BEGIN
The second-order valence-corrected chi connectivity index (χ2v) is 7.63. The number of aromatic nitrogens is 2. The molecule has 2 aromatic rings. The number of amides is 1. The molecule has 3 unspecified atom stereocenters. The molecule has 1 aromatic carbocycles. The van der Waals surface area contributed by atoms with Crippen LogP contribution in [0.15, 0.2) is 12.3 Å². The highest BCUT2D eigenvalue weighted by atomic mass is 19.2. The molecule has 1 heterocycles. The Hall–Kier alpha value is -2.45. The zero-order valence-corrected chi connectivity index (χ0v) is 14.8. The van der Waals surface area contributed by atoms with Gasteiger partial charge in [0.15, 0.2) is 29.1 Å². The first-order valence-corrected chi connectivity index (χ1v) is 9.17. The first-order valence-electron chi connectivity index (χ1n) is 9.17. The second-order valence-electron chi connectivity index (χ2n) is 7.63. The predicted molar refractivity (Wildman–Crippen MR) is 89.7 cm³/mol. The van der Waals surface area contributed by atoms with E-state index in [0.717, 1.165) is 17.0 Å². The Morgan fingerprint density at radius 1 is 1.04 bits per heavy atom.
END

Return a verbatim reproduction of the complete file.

The second-order valence-corrected chi connectivity index (χ2v) is 7.63. The number of aromatic nitrogens is 2. The molecule has 2 aromatic rings. The number of amides is 1. The molecule has 3 unspecified atom stereocenters. The molecule has 1 aromatic carbocycles. The van der Waals surface area contributed by atoms with Crippen LogP contribution in [0.15, 0.2) is 12.3 Å². The highest BCUT2D eigenvalue weighted by atomic mass is 19.2. The molecule has 1 heterocycles. The Hall–Kier alpha value is -2.45. The zero-order valence-corrected chi connectivity index (χ0v) is 14.8. The van der Waals surface area contributed by atoms with Gasteiger partial charge in [0.15, 0.2) is 29.1 Å². The first-order valence-corrected chi connectivity index (χ1v) is 9.17. The first-order valence-electron chi connectivity index (χ1n) is 9.17. The second-order valence-electron chi connectivity index (χ2n) is 7.63. The predicted molar refractivity (Wildman–Crippen MR) is 89.7 cm³/mol. The van der Waals surface area contributed by atoms with E-state index in [0.717, 1.165) is 17.0 Å². The Morgan fingerprint density at radius 1 is 1.04 bits per heavy atom.